Ordinary Time 20 August 18, 2013

Jeremiah 38, 4-6,  8-10 + Psalm 40 + Hebrews 12, 1-4 + Luke 12, 49-53

The other day I was in the car with my sister and her two grandchildren who are 7 and 5 years of age. They had been arguing, and the noise of their conflict was beginning to get on the nerves of those of us in the front seat. My sister declared a time of silence that was to last until we reached their home. We had to stop for her to pick up something along the way. I remained in the car with the boys, and as soon as she was in the store, the silence was broken. We laughed and talked, teased, and giggled until she reappeared at the car door, and silence resumed. As she buckled the seat belt, she said: “It’s a good thing you kept quiet.” A little voice from the back seat said: “We talked.” and I was in trouble. But “enforcer” has never been my strong suit no matter what anyone may choose to say. The little guy spoke the truth with a kind of innocence that betrayed two things: he was not really afraid, and telling the truth set him free from suspicion.

For more than forty-five years I’ve been praying with people in the Sacrament of Confession, and it has led me to conclude that there is not a person alive who doesn’t have a big problem with the Truth! We lie. We hide the truth, and we hide from the truth. We don’t like to hear it spoken. This denial of the truth is contributing in a very powerful way the polarization of this world and this nation. We prefer silence to the truth, and most of us live in a constant state of denial: denial of the truth. The trouble with this sort of thing is that it puts us at great distance from the One who is the Truth.

When poor old Pilate stood in front of Jesus and said: “What is Truth?” He could not face the fact that he was standing in front of the truth: the truth about himself, the truth about his life, his version of Justice, and the very truth of Jesus Christ. Because of the fact that we live in denial of the truth about who we are and for that matter about who God is, we live a little bit like Pilate who would not see the truth, feared it, and would rather wash his hands and blaim someone else than admit, accept, and embrace the truth.

The fire that Jesus came to ignite is the fire of truth, and the revelation of that Truth will cause divisions and strife. It always has, but it’s not because of Jesus. The goal of Jesus was not to create division, but to bring about acceptance of the truth. Those who tell the truth usually pay a great price. The prophets in the Old Testament were truth-tellers, and they all had trouble for it. Some paid with their lives. The truth tellers among us still are often outcasts avoided by those who would prefer to live a lie. Those who tell the truth are often embarrassed, frustrated, and angered by the challenges they face with the truth. Ask anyone who has been a “whistle-blower” at the work place, and you’ll get the picture. This age in which we live likes the lie, and when truth begins to be discovered, there is trouble.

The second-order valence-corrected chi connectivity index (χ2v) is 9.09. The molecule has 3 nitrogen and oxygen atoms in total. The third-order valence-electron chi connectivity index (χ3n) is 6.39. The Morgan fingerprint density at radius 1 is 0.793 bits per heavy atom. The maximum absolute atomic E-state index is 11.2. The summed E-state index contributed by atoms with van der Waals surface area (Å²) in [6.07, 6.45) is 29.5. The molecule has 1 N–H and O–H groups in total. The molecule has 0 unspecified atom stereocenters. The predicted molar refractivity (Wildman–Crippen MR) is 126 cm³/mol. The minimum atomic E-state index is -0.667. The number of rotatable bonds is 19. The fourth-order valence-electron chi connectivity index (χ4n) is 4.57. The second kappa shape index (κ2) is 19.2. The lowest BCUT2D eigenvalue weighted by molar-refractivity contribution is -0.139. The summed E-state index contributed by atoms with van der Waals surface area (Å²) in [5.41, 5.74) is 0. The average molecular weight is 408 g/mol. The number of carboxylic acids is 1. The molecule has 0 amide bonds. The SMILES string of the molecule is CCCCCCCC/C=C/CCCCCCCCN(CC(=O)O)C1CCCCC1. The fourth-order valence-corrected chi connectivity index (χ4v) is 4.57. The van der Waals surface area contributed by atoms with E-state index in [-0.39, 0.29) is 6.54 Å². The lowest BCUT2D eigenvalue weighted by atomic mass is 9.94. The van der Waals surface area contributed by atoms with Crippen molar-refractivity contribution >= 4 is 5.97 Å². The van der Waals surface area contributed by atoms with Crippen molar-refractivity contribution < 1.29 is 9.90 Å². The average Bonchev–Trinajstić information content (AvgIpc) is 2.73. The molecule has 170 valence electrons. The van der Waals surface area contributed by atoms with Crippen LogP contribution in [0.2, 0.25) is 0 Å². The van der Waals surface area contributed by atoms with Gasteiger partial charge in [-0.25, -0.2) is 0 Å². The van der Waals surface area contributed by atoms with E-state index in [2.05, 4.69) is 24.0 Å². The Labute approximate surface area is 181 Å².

The paradox of all this is that we are drawn to the truth. I think it’s why at our lowest level we are often suspicious and doubtful of things we hear and are told. We always want to know the truth. We are restless and something in us seeks the truth even though we often don’t want to hear it.

The truth always reveals what we most want to hide from ourselves and from others. We are sinners. The moment we start to hide, to run, to deny, to lie to ourselves about this, the further we will find ourselves from Jesus Christ. The Incarnation of Jesus Christ is the Incarnation of the Truth that breaks into this living lie which continues to suggest to us that there is really no such thing as sin, and if there is, we’re not involved to any great extent. Which of course, is the greatest of all lies. As I said once before, in this day and age, no one anymore has “sin”, we just have “issues”. When you smile at that thought, you are beginning to acknowledge the truth.

With the coming of Jesus Christ, the dividing line is revealed, not so much between the good and the bad, but rather between those who live in the truth and those who hide from the truth, deny the truth, and who might even insist that there is no truth. The remedy that leads to truth is proposed in the second reading today, that Letter to the Hebrews. It is worth reading again throughout this coming week.

When we stand before and within the truth, we shall discover that God’s love is in proportion to the forgiveness he gives. The greatest sinners who confess their sin and embrace the truth are the ones who always seem to know, really know, the love of God. They are like the little guy in the back seat who knows that if he tells the truth with someone who loves him, he will enjoy even more of that love, and live a very joyful life free of fear, free of doubt, and free from the darkness of sin, deceit, and lies. It is still and always will be so: The Truth shall set you free.

Father Tom Boyer